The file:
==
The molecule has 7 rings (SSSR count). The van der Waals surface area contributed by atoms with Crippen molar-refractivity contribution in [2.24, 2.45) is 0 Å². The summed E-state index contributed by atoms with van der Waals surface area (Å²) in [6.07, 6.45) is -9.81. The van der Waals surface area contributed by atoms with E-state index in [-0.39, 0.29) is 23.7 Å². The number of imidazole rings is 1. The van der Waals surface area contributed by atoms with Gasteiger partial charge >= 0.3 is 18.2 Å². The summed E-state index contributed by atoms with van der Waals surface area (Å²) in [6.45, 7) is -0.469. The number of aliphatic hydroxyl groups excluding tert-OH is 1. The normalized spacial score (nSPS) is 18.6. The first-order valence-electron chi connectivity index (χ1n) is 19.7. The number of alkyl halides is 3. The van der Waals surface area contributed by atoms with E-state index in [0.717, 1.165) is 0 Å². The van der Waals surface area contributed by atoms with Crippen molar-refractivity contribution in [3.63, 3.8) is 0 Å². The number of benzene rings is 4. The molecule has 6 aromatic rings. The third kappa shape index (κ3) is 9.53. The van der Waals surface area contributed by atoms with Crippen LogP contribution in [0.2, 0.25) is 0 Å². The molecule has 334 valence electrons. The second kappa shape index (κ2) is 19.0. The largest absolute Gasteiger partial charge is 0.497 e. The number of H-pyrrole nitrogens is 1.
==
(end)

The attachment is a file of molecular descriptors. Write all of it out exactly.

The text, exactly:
The molecule has 7 rings (SSSR count). The van der Waals surface area contributed by atoms with Crippen molar-refractivity contribution in [2.24, 2.45) is 0 Å². The summed E-state index contributed by atoms with van der Waals surface area (Å²) in [6.07, 6.45) is -9.81. The van der Waals surface area contributed by atoms with E-state index in [-0.39, 0.29) is 23.7 Å². The number of imidazole rings is 1. The van der Waals surface area contributed by atoms with Gasteiger partial charge >= 0.3 is 18.2 Å². The summed E-state index contributed by atoms with van der Waals surface area (Å²) in [6.45, 7) is -0.469. The number of aliphatic hydroxyl groups excluding tert-OH is 1. The normalized spacial score (nSPS) is 18.6. The first-order valence-electron chi connectivity index (χ1n) is 19.7. The number of alkyl halides is 3. The van der Waals surface area contributed by atoms with E-state index in [0.717, 1.165) is 0 Å². The van der Waals surface area contributed by atoms with Crippen molar-refractivity contribution in [3.63, 3.8) is 0 Å². The number of benzene rings is 4. The molecule has 6 aromatic rings. The third kappa shape index (κ3) is 9.53. The van der Waals surface area contributed by atoms with Crippen LogP contribution in [0.2, 0.25) is 0 Å². The molecule has 334 valence electrons. The second kappa shape index (κ2) is 19.0. The largest absolute Gasteiger partial charge is 0.497 e. The number of H-pyrrole nitrogens is 1.